04 March, 2006

Does it ever stop snowing here?

It has snowed every day since I've arrived, a light, gentle snow that drifts lazily from the sky. Today being Saturday, there's nothing going on with the conference, so I went for a long walk around the area. I returned with bread, salami, two cans of fruit, and a bottle of water. I had been looking for a restaurant or café, but the supermarket Billa did just fine. Interesting that in Austria, as in Italy, one pays extra for the shopping bag. Here it was 0.19€ (about 23¢). I think one also pays for the bag in Russia, but I'm not sure.

If anyone tells you that everyone in Europe understands English, you have my authorization to laugh in their face. It's true that it's common for people here to speak another language, but I've met at least as many people who don't speak English as those who do. I'm staying near a university with at least one research institute that attract students from the world over; it would be reasonable to conclude that this is an even higher proportion than one might find in other parts of Europe. Indeed, the few with conversational skill in English appear to be students of the university, or else associated with it in some other way. Anyone else — hah!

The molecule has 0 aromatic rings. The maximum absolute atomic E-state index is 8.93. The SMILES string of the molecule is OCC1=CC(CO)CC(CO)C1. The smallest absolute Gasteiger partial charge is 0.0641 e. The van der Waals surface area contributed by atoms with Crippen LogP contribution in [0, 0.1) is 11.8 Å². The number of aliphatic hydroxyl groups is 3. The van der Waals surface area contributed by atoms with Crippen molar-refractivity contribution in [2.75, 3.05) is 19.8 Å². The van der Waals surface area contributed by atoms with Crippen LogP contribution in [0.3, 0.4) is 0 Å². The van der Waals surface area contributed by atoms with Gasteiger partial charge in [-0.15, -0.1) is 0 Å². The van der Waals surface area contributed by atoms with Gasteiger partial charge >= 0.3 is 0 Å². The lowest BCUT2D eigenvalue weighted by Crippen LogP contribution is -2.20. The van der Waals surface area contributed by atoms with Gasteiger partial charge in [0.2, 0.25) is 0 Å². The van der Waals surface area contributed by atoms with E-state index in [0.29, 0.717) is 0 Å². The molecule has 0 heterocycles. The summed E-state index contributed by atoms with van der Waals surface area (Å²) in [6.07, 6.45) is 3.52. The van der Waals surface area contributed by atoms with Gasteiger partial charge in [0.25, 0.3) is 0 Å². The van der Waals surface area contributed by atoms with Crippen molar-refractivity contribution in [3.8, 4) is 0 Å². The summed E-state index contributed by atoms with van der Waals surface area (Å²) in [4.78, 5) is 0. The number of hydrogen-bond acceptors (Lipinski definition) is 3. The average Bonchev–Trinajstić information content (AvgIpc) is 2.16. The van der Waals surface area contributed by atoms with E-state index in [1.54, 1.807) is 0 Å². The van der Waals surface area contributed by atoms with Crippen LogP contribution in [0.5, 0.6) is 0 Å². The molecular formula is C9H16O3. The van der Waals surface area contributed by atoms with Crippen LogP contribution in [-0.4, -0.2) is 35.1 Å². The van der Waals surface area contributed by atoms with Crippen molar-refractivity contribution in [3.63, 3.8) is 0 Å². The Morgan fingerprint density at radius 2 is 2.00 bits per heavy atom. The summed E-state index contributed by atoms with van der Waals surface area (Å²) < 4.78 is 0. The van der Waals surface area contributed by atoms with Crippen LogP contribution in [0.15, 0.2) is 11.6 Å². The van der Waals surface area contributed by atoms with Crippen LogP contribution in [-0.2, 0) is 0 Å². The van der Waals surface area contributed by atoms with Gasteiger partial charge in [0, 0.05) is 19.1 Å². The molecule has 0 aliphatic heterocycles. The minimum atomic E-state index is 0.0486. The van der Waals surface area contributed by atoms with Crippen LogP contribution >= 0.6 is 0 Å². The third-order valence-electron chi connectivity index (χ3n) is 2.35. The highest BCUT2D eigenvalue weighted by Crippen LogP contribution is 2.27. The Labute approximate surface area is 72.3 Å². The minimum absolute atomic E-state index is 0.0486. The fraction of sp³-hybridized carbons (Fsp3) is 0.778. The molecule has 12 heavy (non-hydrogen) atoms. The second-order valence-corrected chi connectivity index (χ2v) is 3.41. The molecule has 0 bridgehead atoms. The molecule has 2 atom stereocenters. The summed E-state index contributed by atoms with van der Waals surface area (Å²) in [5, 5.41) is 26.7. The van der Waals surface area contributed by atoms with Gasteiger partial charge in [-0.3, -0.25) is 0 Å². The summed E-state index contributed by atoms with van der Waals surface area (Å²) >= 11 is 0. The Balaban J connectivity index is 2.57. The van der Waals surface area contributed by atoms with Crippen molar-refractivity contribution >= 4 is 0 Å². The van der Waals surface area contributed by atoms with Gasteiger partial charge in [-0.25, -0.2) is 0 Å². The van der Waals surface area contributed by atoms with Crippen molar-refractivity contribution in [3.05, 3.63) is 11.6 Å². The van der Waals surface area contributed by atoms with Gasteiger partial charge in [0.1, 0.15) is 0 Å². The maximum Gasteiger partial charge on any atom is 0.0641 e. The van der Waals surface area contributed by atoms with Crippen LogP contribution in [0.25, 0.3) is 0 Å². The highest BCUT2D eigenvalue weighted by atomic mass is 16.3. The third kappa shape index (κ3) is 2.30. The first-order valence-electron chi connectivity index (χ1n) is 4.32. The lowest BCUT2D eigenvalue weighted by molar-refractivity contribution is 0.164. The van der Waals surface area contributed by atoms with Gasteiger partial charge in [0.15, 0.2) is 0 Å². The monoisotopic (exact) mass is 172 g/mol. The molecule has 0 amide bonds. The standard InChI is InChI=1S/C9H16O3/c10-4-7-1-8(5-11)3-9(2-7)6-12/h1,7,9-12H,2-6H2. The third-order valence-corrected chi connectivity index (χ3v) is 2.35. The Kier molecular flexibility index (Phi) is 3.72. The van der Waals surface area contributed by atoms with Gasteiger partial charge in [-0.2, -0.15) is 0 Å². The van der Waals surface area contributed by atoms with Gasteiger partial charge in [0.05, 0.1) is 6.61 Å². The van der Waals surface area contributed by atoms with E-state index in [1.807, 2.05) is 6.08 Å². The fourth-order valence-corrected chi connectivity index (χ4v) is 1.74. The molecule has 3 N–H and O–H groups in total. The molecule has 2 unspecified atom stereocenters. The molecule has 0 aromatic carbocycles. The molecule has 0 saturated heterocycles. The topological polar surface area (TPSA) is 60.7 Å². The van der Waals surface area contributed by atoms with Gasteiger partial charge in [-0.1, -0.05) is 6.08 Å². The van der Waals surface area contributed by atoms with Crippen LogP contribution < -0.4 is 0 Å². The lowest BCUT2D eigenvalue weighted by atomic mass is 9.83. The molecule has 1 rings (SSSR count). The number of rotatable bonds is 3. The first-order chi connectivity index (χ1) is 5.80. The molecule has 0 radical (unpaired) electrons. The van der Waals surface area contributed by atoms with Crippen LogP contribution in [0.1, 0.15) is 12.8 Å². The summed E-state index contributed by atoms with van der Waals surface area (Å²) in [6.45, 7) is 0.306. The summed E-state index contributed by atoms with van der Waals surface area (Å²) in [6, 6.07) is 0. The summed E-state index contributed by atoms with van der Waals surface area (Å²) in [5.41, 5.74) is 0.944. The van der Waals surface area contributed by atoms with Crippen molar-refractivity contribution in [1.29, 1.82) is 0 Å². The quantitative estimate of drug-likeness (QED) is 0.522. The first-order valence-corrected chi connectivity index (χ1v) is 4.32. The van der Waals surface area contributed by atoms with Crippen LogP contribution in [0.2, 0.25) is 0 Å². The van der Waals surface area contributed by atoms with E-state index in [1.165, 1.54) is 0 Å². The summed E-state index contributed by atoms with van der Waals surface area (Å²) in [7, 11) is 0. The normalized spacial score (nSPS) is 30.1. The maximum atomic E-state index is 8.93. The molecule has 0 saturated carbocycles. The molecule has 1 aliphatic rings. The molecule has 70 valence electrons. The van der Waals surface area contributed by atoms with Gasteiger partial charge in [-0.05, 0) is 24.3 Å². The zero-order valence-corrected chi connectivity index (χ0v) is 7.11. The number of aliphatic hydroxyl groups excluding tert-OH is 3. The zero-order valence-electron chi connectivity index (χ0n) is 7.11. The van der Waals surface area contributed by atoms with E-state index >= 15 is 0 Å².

This isn't a complaint about Austria,mind; I won't blame the Austrians for not learning English when I haven't bothered to learn any more German than Farsteien sie English? (I'll bet I've spelled that as badly as I pronounce it.) I'm scowling metaphorically instead at all those American know-it-alls who speak glowingly (or frustratedly) of visiting Austria, or Germany, or France, etc., and never finding the opportunity to practice their German, or French, etc., because everyone there — "and I mean, everyone!" — replies in English. Bah! Surely I don't have any more talent for meeting ordinary folk than they. I'll have to remember to thank the dean of the College, who suggested to me that I not take these reports too seriously. Thanks to him, I at least bothered to learn Verstehen sie Deutsch? (Thanks to FreeTranslation.com, now I know how it's written, too!)

I mentioned that there are students from all over Europe here, and beyond. Sometimes I can make out people speaking in Italian; at other times, I hear them speaking to each other in heavily-accented English. I've picked up some Spanish here and there, and naturally there are Chinese students here as well. I haven't heard anyone speaking Russian yet, but I have seen a number of Slavic name tags on the doors. There are only two significant differences between this school and N.C. State: (1) all the buildings have names ending in gebäude (anyone know what that means?), and (2) it actually snows here — and every day, too! (Yes, I'm exaggerating the similarities.)